Scapegoat

Another story edited out of "Down the Rabbit Hole"...


One morning, when I was around ten years old, my parents ordered take out from O'Malley's diner. They were particularly hung over this morning, so a greasy omelet was just what the doctor ordered. I had been awake for hours, quietly waiting for them to come to, so by the time my father arrived with our breakfast I was ravenous. I began devouring my cheese omelet, home fries and toast while my mother and father clumsily unloaded their meals.


"Jesus fucking Christ!" My father bellowed, out of nowhere. "We haven't even sat down and you're halfway through your fucking food!" My mother scoffed in agreement, giving me a side-eyed look of disapproval. (As if she had any other choice. To not support my father's rage was to bring it upon yourself.)


'Oh shit,' I thought with immediate guilt. 'Why didn't I wait until they were seated?'


But then a series of clear, God-given thoughts followed. As often happened in times of turmoil, the truth was revealed.


My family never valued family meals as a time of bonding and togetherness. In fact, my parents had a rule that we were not to talk at the table, as that was a time for (ahem) "peace and quiet." Ed and Denise ignored me every time we happened to eat together, reading the newspaper or watching TV instead.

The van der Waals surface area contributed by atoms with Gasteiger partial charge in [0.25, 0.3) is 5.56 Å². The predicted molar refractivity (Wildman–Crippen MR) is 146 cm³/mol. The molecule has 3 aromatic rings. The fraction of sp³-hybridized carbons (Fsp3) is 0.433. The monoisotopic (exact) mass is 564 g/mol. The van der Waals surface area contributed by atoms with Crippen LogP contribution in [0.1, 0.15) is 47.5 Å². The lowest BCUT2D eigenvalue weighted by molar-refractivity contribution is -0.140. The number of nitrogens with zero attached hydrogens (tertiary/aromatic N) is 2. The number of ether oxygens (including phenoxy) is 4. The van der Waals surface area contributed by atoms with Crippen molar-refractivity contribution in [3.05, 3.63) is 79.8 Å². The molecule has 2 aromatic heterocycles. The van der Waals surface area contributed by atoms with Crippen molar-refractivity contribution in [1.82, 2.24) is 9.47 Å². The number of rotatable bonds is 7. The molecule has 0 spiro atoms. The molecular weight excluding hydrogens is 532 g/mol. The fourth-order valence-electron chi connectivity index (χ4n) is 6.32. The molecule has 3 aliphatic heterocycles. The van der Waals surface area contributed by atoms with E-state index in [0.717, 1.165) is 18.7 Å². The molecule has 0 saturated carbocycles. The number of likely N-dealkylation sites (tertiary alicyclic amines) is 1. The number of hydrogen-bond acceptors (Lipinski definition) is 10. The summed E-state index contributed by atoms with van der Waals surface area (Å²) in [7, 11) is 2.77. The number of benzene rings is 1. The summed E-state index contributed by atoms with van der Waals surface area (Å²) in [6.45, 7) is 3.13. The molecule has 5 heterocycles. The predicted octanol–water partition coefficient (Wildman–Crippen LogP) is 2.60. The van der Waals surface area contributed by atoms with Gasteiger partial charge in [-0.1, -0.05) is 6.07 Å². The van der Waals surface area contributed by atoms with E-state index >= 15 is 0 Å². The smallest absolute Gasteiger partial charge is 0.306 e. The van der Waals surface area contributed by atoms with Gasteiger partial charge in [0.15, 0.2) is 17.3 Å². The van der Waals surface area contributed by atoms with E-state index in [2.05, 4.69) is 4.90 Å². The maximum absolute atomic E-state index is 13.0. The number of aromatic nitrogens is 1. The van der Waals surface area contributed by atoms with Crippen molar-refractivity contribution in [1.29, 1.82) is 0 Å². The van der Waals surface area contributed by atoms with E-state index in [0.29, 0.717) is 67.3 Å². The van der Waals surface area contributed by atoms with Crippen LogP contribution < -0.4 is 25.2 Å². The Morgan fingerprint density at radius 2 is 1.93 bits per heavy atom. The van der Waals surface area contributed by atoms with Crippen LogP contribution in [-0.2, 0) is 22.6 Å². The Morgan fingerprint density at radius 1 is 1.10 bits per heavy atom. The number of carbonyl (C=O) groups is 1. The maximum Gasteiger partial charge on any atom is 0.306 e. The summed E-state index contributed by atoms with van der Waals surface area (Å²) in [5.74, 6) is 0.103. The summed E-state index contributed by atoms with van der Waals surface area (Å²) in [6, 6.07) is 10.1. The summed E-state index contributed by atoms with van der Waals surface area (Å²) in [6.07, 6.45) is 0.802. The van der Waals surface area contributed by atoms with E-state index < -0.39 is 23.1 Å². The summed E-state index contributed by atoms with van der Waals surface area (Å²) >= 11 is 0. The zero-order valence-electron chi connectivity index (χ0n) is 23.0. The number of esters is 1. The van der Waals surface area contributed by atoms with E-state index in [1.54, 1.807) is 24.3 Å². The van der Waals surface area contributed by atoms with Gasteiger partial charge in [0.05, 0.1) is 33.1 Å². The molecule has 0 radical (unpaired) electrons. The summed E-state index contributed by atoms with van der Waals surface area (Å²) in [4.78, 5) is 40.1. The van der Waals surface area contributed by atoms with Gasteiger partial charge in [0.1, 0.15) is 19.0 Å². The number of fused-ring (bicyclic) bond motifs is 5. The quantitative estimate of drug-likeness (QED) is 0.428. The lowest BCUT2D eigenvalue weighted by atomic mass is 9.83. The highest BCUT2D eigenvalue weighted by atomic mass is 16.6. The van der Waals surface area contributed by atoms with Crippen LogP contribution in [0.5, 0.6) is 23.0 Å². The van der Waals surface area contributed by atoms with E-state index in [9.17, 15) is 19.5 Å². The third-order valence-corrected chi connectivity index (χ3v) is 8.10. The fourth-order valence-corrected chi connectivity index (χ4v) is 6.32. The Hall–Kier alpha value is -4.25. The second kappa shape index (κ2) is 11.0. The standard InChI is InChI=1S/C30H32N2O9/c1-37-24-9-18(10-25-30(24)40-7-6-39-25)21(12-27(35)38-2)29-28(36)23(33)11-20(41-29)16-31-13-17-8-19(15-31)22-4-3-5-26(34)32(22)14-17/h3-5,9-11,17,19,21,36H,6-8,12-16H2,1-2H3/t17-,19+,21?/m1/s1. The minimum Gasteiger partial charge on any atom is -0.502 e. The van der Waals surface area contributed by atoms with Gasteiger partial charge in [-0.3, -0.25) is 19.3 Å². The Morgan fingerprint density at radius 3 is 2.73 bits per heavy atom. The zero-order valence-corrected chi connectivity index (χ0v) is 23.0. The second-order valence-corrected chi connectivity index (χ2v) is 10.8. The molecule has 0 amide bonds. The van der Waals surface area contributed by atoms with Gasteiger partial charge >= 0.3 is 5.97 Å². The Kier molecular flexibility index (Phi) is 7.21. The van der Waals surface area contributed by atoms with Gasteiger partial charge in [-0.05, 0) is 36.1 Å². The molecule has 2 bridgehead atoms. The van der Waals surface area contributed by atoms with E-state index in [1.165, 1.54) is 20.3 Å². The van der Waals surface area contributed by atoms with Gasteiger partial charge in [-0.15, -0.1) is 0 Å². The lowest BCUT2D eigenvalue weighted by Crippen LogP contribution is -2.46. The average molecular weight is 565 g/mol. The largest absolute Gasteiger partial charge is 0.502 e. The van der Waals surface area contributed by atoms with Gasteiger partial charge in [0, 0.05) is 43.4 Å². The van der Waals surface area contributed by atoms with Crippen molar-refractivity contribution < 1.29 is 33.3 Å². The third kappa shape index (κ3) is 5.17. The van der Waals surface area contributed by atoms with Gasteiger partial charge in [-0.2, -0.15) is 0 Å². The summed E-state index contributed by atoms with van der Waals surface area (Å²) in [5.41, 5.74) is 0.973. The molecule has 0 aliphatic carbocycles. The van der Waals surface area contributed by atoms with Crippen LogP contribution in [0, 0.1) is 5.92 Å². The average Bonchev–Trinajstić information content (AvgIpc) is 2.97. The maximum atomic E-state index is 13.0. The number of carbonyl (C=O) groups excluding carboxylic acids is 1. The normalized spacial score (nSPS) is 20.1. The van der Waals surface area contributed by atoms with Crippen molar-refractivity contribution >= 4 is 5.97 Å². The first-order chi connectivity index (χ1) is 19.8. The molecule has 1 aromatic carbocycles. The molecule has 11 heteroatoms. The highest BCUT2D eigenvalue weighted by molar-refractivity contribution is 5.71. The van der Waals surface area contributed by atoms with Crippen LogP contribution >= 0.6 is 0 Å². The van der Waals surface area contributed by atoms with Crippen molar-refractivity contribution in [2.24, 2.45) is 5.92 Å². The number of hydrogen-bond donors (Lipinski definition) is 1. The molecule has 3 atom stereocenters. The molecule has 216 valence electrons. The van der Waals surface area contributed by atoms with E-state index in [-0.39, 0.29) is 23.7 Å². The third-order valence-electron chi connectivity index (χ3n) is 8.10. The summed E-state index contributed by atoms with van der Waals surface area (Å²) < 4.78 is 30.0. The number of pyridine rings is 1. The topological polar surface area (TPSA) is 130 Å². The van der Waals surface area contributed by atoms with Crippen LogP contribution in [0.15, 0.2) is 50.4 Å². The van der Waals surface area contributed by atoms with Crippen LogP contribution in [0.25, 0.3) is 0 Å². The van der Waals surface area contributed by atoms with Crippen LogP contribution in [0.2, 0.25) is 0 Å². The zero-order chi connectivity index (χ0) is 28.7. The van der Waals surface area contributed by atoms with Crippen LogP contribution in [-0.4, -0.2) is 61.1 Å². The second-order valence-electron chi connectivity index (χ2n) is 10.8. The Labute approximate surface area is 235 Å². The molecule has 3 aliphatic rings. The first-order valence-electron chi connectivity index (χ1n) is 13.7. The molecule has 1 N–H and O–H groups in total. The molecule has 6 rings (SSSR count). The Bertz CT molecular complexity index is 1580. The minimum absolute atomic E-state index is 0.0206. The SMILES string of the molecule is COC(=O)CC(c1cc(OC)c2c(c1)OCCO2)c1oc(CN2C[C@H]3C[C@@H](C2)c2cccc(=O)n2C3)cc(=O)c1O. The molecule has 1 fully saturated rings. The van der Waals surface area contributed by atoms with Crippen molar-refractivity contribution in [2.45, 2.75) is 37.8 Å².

So, why did it matter if I started eating before they sat down? Because my father needed someone to blame the day’s anger on, and I was right there. His diseased brain quickly justified: he’d had a plan for us to eat breakfast at the same time in silence that morning, and I had ruined that expectation by beginning to feed my starvation before everyone was properly situated. He had an idea, and I had not read his mind and adhered. He wanted something and he didn't get it so, like a child, he threw a tantrum.


"You couldn't wait two fucking seconds for everyone to sit down!?" He continued screaming.


I didn't know I was supposed to. His demands were so random, they were impossible to anticipate. I started to cry. "I was hungry," I whispered, afraid that he’d hit me. He was livid.


"We haven't even unpacked our food and she's halfway through her fucking meal!" He reinforced to my mother, who was shaking her head in ashamed disbelief.


"I'm sorry," I said softly.


"You should be fucking sorry, you selfish little bitch! I don't even wanna eat at the same table as you now! Get the fuck outta my sight!" He took his to-go container and stomped into the living room, and my mother obediently followed, mimicking his outrage.


Triggered and alone at the table I tried to finish my omelet, but my appetite was gone. I forced a few bites down, then got up, cleared my place, and went upstairs to my room.



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